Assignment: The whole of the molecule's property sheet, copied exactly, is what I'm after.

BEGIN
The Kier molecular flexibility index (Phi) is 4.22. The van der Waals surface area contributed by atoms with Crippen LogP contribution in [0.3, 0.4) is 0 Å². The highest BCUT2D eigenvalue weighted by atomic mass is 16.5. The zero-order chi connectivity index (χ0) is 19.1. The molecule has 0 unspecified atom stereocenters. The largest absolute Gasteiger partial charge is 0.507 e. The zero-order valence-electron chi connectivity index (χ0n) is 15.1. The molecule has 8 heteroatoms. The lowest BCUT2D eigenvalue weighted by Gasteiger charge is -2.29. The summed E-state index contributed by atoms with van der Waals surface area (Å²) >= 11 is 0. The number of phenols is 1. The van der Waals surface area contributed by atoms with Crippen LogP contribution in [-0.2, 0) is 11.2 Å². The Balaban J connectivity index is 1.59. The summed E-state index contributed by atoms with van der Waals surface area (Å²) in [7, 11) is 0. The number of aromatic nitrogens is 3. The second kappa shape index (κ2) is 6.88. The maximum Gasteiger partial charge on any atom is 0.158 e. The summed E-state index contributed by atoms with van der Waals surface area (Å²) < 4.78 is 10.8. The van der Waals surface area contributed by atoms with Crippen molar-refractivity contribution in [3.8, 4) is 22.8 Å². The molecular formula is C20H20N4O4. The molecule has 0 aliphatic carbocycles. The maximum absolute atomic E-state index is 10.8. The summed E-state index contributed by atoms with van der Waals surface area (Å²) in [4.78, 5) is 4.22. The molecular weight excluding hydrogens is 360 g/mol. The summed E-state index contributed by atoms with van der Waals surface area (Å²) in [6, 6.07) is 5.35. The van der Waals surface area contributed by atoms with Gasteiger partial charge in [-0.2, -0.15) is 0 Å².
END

The Kier molecular flexibility index (Phi) is 4.22. The van der Waals surface area contributed by atoms with Crippen LogP contribution in [0.3, 0.4) is 0 Å². The highest BCUT2D eigenvalue weighted by atomic mass is 16.5. The zero-order chi connectivity index (χ0) is 19.1. The molecule has 0 unspecified atom stereocenters. The largest absolute Gasteiger partial charge is 0.507 e. The zero-order valence-electron chi connectivity index (χ0n) is 15.1. The molecule has 8 heteroatoms. The lowest BCUT2D eigenvalue weighted by Gasteiger charge is -2.29. The summed E-state index contributed by atoms with van der Waals surface area (Å²) >= 11 is 0. The number of phenols is 1. The van der Waals surface area contributed by atoms with Crippen LogP contribution in [-0.2, 0) is 11.2 Å². The Balaban J connectivity index is 1.59. The summed E-state index contributed by atoms with van der Waals surface area (Å²) in [7, 11) is 0. The number of aromatic nitrogens is 3. The second kappa shape index (κ2) is 6.88. The maximum Gasteiger partial charge on any atom is 0.158 e. The summed E-state index contributed by atoms with van der Waals surface area (Å²) < 4.78 is 10.8. The van der Waals surface area contributed by atoms with Crippen molar-refractivity contribution in [3.8, 4) is 22.8 Å². The molecular formula is C20H20N4O4. The molecule has 0 aliphatic carbocycles. The maximum absolute atomic E-state index is 10.8. The summed E-state index contributed by atoms with van der Waals surface area (Å²) in [4.78, 5) is 4.22. The molecular weight excluding hydrogens is 360 g/mol. The summed E-state index contributed by atoms with van der Waals surface area (Å²) in [6, 6.07) is 5.35. The van der Waals surface area contributed by atoms with Gasteiger partial charge in [-0.2, -0.15) is 0 Å².